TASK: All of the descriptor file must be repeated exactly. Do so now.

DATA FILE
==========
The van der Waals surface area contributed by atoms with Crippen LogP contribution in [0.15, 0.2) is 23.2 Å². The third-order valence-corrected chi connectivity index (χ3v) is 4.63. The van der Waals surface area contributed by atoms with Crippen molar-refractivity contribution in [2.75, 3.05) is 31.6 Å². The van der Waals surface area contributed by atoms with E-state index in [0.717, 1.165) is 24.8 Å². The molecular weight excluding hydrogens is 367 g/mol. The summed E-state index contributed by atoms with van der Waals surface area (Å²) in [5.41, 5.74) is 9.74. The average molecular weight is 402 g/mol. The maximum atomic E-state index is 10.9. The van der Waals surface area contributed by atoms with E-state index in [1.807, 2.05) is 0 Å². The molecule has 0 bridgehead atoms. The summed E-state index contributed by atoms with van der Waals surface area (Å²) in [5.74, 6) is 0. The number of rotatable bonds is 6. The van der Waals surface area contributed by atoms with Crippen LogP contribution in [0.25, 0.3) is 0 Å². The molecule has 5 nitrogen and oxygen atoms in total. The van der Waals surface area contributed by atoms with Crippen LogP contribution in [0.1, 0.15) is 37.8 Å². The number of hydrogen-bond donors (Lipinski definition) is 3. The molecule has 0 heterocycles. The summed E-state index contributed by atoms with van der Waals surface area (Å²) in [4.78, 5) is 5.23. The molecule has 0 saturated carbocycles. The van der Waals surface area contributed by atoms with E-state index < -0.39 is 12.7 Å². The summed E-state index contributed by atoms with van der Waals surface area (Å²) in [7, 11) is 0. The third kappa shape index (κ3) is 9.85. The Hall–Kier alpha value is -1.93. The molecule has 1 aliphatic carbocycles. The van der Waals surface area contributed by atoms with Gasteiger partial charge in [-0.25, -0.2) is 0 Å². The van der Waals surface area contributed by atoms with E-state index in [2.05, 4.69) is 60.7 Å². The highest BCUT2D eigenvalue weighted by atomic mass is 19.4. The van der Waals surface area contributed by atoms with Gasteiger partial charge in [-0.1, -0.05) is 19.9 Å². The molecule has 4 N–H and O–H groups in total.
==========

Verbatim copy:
The van der Waals surface area contributed by atoms with Crippen LogP contribution in [0.15, 0.2) is 23.2 Å². The third-order valence-corrected chi connectivity index (χ3v) is 4.63. The van der Waals surface area contributed by atoms with Crippen molar-refractivity contribution in [2.75, 3.05) is 31.6 Å². The van der Waals surface area contributed by atoms with E-state index in [0.717, 1.165) is 24.8 Å². The molecular weight excluding hydrogens is 367 g/mol. The summed E-state index contributed by atoms with van der Waals surface area (Å²) in [5.41, 5.74) is 9.74. The average molecular weight is 402 g/mol. The maximum atomic E-state index is 10.9. The van der Waals surface area contributed by atoms with E-state index in [1.807, 2.05) is 0 Å². The molecule has 0 bridgehead atoms. The summed E-state index contributed by atoms with van der Waals surface area (Å²) in [5.74, 6) is 0. The number of rotatable bonds is 6. The van der Waals surface area contributed by atoms with Crippen LogP contribution in [0.25, 0.3) is 0 Å². The molecule has 5 nitrogen and oxygen atoms in total. The van der Waals surface area contributed by atoms with Crippen LogP contribution in [0.1, 0.15) is 37.8 Å². The number of hydrogen-bond donors (Lipinski definition) is 3. The molecule has 0 heterocycles. The summed E-state index contributed by atoms with van der Waals surface area (Å²) in [4.78, 5) is 5.23. The molecule has 0 saturated carbocycles. The van der Waals surface area contributed by atoms with E-state index < -0.39 is 12.7 Å². The summed E-state index contributed by atoms with van der Waals surface area (Å²) in [7, 11) is 0. The third kappa shape index (κ3) is 9.85. The Hall–Kier alpha value is -1.93. The molecule has 1 aliphatic carbocycles. The van der Waals surface area contributed by atoms with Gasteiger partial charge in [-0.25, -0.2) is 0 Å². The van der Waals surface area contributed by atoms with E-state index in [2.05, 4.69) is 60.7 Å². The highest BCUT2D eigenvalue weighted by atomic mass is 19.4. The van der Waals surface area contributed by atoms with Gasteiger partial charge in [-0.1, -0.05) is 19.9 Å². The molecule has 4 N–H and O–H groups in total.